Last Saturday, Kara flew in from Arkansas and Jen drove up from Indianapolis. My sister-in-law, Paige, walked on over from the down the street and Beth, sweet Beth, her hands and her heart filled with three tiny sons, joined us in spirit. It had been seven years since all of us were last together. We made a pilgrimage to our alma mater where antiseptic hallways, dorm room windows, and the smell of textbooks brought back memories sharp and lucid- unearthed emotions we’d left buried in that urban scholastic hotbed of stress, pie-in-the-sky aspirations, and an intensive sort of camaraderie never again to be duplicated in the bigger world outside. Later that night, we laughed hard like we used to. Time froze on my living room couch. We were nineteen and thirty-four simultaneously, taken aback by the swiftness of a decade-and-a- half passing right under our noses, while we were busy trying to make good on at least a few of the promises we had made to ourselves when we were refreshingly, naively, idealistic. After we hugged and they departed, I began looking critically at my past; feeling pleased with some parts and disappointed by quite a few others. I wrestled with the fragility and temporalness of my existance on this earth. “Why am I so doubtful, so skittish, so pensive? Why did I bypass so many chances to bring hope and encouragement to others? Why had I been vain and selfish and cynical? Why am I still frightened and unnerved by a mysterious future?”
When my priest, known and respected for telling it exactly like it is, started his homily with, “You have to be patient with yourself,” I nearly wept. I had been all bunched up and in a tizzy over my already committed and potential failures and I wanted, oh boy, what I longed for, was rest. I needed to accept for myself what I was more than ready to recognize in my dear and true companions, taking two steps forward, three steps back, then dusting off and starting all over again: that there is grace and redemption to be found in just keeping at it, regardless of our foibles along the way. Return O Lord: How long? And be entreated concerning your servants, wrote Moses in the Psalms. We are filled with Your mercy in the morning, and in all our days we greatly rejoiced and were glad; Gladden us in return for the days You humbled us, For the years we saw evil things. And behold Your servants and Your works, And guide their sons; and let the brightness of the Lord our God be upon us, and prosper for us the works of our hands. The notes in my Orthodox Study Bible reveal the following about these verses, so passionate in their entreaty for significance and substance within our transience:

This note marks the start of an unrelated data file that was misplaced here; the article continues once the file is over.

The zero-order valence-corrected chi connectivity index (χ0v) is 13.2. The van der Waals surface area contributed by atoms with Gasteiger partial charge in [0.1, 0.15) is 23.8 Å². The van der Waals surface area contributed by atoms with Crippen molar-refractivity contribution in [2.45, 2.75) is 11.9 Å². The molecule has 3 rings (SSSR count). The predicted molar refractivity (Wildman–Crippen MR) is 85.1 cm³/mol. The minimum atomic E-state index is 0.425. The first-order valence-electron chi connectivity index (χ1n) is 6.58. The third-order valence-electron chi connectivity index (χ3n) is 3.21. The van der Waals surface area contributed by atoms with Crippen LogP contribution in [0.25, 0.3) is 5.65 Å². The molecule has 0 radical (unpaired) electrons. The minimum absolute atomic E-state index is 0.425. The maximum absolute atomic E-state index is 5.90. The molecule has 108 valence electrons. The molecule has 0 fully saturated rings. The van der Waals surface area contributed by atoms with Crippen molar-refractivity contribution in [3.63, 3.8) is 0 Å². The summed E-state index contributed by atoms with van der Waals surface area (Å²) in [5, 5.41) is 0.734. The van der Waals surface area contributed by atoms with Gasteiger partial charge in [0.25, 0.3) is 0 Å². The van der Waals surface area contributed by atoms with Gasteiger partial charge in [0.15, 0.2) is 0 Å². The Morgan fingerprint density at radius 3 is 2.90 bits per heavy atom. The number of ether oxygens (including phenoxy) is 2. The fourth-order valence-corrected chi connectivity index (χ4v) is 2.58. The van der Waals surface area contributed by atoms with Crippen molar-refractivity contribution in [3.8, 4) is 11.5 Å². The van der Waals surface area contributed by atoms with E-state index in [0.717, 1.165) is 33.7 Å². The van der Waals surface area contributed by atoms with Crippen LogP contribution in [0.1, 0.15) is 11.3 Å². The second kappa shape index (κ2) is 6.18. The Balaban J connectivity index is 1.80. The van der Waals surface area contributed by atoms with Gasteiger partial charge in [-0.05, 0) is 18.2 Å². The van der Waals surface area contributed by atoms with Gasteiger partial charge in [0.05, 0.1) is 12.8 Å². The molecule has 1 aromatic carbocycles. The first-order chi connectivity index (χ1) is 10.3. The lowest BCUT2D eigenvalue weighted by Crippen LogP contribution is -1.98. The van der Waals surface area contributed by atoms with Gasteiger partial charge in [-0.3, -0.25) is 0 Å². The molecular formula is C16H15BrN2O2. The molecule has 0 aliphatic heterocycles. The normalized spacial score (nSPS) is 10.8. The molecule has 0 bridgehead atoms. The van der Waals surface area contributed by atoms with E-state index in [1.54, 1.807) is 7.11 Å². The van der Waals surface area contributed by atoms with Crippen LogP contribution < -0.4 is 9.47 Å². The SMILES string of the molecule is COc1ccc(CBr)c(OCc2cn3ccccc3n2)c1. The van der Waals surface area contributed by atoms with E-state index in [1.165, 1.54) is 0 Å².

Psalm 89 is a morning prayer designed to keep one focused on the Lord rather than on this temporal life and its hopelessness. For He exists outside of time, and is therefore our only refuge. Every morning is an opportunity to return to Him in repentance, and He is very patient, because a thousand years in His sight are like yesterday, which has passed, and like a watch in the night. He is very patient, because He does not will that anyone should perish. Therefore, when we focus on the Lord every morning, we look for His return at the Second Coming, and for His mercy, joy, enlightenment, and prosperity throughout each day.
You are patient, You are patient, life is fleeting. Be my refuge, my compass, my brightness. Amen.